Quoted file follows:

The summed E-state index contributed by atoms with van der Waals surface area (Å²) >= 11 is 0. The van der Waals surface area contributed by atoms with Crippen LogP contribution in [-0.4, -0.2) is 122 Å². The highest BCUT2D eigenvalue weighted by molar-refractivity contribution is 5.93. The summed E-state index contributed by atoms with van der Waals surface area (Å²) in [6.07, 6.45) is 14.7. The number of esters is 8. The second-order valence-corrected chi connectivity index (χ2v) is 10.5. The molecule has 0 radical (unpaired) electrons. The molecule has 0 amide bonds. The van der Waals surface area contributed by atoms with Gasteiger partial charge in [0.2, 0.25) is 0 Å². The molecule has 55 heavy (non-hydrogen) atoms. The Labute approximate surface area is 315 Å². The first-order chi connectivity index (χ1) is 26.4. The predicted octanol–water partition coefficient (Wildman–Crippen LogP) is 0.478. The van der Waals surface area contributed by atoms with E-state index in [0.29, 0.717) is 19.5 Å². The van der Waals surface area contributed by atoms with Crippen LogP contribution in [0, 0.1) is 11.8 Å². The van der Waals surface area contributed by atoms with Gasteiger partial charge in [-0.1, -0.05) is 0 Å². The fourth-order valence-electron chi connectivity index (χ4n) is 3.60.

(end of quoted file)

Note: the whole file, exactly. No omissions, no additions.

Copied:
The summed E-state index contributed by atoms with van der Waals surface area (Å²) >= 11 is 0. The van der Waals surface area contributed by atoms with Crippen LogP contribution in [-0.4, -0.2) is 122 Å². The highest BCUT2D eigenvalue weighted by molar-refractivity contribution is 5.93. The summed E-state index contributed by atoms with van der Waals surface area (Å²) in [6.07, 6.45) is 14.7. The number of esters is 8. The second-order valence-corrected chi connectivity index (χ2v) is 10.5. The molecule has 0 radical (unpaired) electrons. The molecule has 0 amide bonds. The van der Waals surface area contributed by atoms with Gasteiger partial charge in [0.2, 0.25) is 0 Å². The molecule has 55 heavy (non-hydrogen) atoms. The Labute approximate surface area is 315 Å². The first-order chi connectivity index (χ1) is 26.4. The predicted octanol–water partition coefficient (Wildman–Crippen LogP) is 0.478. The van der Waals surface area contributed by atoms with E-state index in [0.29, 0.717) is 19.5 Å². The van der Waals surface area contributed by atoms with Crippen LogP contribution in [0, 0.1) is 11.8 Å². The van der Waals surface area contributed by atoms with Gasteiger partial charge in [-0.1, -0.05) is 0 Å². The fourth-order valence-electron chi connectivity index (χ4n) is 3.60.